A Different Kind of Fix by Bombay Bicycle Club on Apple Music

13 Songs

EDITORS’ NOTES

On its third album, Bombay Bicycle Club fashions a sound expansive enough to encompass introspective folk, ambient pop, and even a hint of ‘80s new wave. Under the production guidance of Ben H. Allen (Animal Collective, Deerhunter), the North London foursome retains the whimsical charm of its earlier work while increasing the rhythmic drive and textural variety. BBC’s eclecticism finds unity in Jack Steadman’s softly insistent vocals, a natural outlet for the band’s impressionistic lyrics. If Fix’s song themes tend to be elusive, the tracks here are often insidiously catchy. Tunes like “Shuffle” (built around a stuttering piano and spring-loaded beat), “Your Eyes” (as lean and propulsive as vintage post-punk), and “What You Want” (boasting an insistent drum hook) are effortlessly ear-grabbing. Veering into more atmospheric regions are pastel-toned numbers like “Fracture” and “Favorite Day” (the latter tinged with a genteel psychedelia). Chorale vocals and a simmering groove lend “How Can You Swallow So Much Sleep” a hypnotic power.

EDITORS’ NOTES

On its third album, Bombay Bicycle Club fashions a sound expansive enough to encompass introspective folk, ambient pop, and even a hint of ‘80s new wave. Under the production guidance of Ben H. Allen (Animal Collective, Deerhunter), the North London foursome retains the whimsical charm of its earlier work while increasing the rhythmic drive and textural variety. BBC’s eclecticism finds unity in Jack Steadman’s softly insistent vocals, a natural outlet for the band’s impressionistic lyrics. If Fix’s song themes tend to be elusive, the tracks here are often insidiously catchy. Tunes like “Shuffle” (built around a stuttering piano and spring-loaded beat), “Your Eyes” (as lean and propulsive as vintage post-punk), and “What You Want” (boasting an insistent drum hook) are effortlessly ear-grabbing. Veering into more atmospheric regions are pastel-toned numbers like “Fracture” and “Favorite Day” (the latter tinged with a genteel psychedelia). Chorale vocals and a simmering groove lend “How Can You Swallow So Much Sleep” a hypnotic power.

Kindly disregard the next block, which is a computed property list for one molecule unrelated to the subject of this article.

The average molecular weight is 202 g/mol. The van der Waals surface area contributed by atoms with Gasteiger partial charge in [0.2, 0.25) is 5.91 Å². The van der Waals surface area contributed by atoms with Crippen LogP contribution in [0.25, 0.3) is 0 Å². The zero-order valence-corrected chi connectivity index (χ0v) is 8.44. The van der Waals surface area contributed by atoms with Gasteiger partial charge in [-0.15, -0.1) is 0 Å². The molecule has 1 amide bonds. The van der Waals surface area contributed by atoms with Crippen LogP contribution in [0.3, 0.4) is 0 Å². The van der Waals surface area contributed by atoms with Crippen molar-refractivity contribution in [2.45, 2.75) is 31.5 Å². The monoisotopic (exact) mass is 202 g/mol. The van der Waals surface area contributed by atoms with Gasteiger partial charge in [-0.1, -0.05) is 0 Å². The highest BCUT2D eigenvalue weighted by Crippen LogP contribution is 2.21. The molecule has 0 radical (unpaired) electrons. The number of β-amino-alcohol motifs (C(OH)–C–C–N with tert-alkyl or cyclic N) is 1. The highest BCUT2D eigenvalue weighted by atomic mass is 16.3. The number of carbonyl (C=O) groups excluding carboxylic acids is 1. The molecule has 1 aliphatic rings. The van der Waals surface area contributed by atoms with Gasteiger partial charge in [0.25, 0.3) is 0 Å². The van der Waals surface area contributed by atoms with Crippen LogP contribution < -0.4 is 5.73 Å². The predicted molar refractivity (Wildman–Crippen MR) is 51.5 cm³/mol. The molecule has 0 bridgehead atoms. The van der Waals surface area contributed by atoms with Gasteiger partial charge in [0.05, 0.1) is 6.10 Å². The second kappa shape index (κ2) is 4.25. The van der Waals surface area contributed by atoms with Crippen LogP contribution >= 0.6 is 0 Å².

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About Bombay Bicycle Club

A melodic, guitar-driven indie rock outfit from North London, Bombay Bicycle Club comprise frontman Jack Steadman, guitarist Jamie MacColl, drummer Suren de Saram, and bassist Ed Nash. Steadman, MacColl, and Saram -- who at the time were all students at University College School (attending at the same time as members of Cajun Dance Party), and not one of them over the age of 15 -- formed the group in Crouch End in 2005, initially calling themselves the Canals. They adopted different names over the course of the next year until Nash was brought on board in 2006, at which point the fledgling group dubbed itself Bombay Bicycle Club, in reference to an Indian restaurant chain. Bombay Bicycle Club entered Virgin Mobile's "Road to V" battle-of-the-bands contest soon after, a move that would effectively launch them out of obscurity and into the spotlight as one of that year's most hyped indie acts in Britain.

Blending together sensual, reverb-slicked, post-punk sensibilities with the kind of bubbly, rhythmically adventurous quirkiness that evoked acts like Orange Juice, Bloc Party, and Vampire Weekend, Bombay Bicycle Club ended up winning the competition -- which, in previous years, had been won by the likes of Young Knives -- and were given a spot opening up V Festival that August. A flurry of offers from several big labels came in, but Bombay Bicycle Club opted to self-release their first disc on their homegrown label, Mmm.... Produced by Jim Abiss (who'd previously worked with the Arctic Monkeys), Bombay Bicycle Club's debut EP, The Boy I Used to Be, was released in February 2007; the disc was given a warm critical reception, notably from the folks at NME. Another EP, How We Are, was released that October, debuting at the number two spot on the U.K. indie singles chart.

The members of Bombay Bicycle Club graduated upper secondary school the following June, and the rest of their summer was dominated by the release of a new single, "Evening/Morning" (released on the Young and Lost Club label), and a flurry of U.K. tour dates. Teaming up once again with Abiss, they recorded their debut full-length at Konk Studios that fall. Bombay Bicycle Club signed with Island Records as the year came to a close; their debut full-length on the label, I Had the Blues But I Shook Them Loose, was released the following summer. In July of 2010, Bombay Bicycle Club released their sophomore effort, Flaws, which found the bandmates unplugging their instruments and recording acoustic songs, including a cover of Joanna Newsom's "Swansea." In 2011, Bombay Bicycle Club returned to a fully electric sound with the release of the Abiss-produced A Different Kind of Fix. The plugged-in pop/rock approach was evident on the atmospheric dance-oriented leadoff single, "Shuffle." Bombay Bicycle Club returned in 2014 with the hypnotic So Long, See You Tomorrow, featuring songs influenced by Steadman's trip through Europe and India. ~ Margaret Reges

  • ORIGIN
    London, England
  • FORMED
    2005

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